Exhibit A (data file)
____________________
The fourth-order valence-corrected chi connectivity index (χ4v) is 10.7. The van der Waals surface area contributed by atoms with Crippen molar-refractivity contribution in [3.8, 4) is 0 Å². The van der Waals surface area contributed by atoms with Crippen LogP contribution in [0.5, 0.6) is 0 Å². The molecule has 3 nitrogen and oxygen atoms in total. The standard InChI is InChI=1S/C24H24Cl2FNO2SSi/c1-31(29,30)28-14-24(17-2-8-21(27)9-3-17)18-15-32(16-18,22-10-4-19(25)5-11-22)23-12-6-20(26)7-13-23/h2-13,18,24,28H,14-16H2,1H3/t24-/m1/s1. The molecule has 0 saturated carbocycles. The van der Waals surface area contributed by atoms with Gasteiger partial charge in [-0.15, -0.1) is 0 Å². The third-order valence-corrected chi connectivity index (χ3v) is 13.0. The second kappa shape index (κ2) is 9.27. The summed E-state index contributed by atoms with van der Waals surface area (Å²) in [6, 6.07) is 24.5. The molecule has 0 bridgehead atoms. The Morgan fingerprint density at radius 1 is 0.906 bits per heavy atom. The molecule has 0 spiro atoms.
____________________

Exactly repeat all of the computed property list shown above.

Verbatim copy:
The fourth-order valence-corrected chi connectivity index (χ4v) is 10.7. The van der Waals surface area contributed by atoms with Crippen molar-refractivity contribution in [3.8, 4) is 0 Å². The van der Waals surface area contributed by atoms with Crippen LogP contribution in [0.5, 0.6) is 0 Å². The molecule has 3 nitrogen and oxygen atoms in total. The standard InChI is InChI=1S/C24H24Cl2FNO2SSi/c1-31(29,30)28-14-24(17-2-8-21(27)9-3-17)18-15-32(16-18,22-10-4-19(25)5-11-22)23-12-6-20(26)7-13-23/h2-13,18,24,28H,14-16H2,1H3/t24-/m1/s1. The molecule has 0 saturated carbocycles. The van der Waals surface area contributed by atoms with Gasteiger partial charge in [-0.15, -0.1) is 0 Å². The third-order valence-corrected chi connectivity index (χ3v) is 13.0. The second kappa shape index (κ2) is 9.27. The summed E-state index contributed by atoms with van der Waals surface area (Å²) in [6, 6.07) is 24.5. The molecule has 0 bridgehead atoms. The Morgan fingerprint density at radius 1 is 0.906 bits per heavy atom. The molecule has 0 spiro atoms.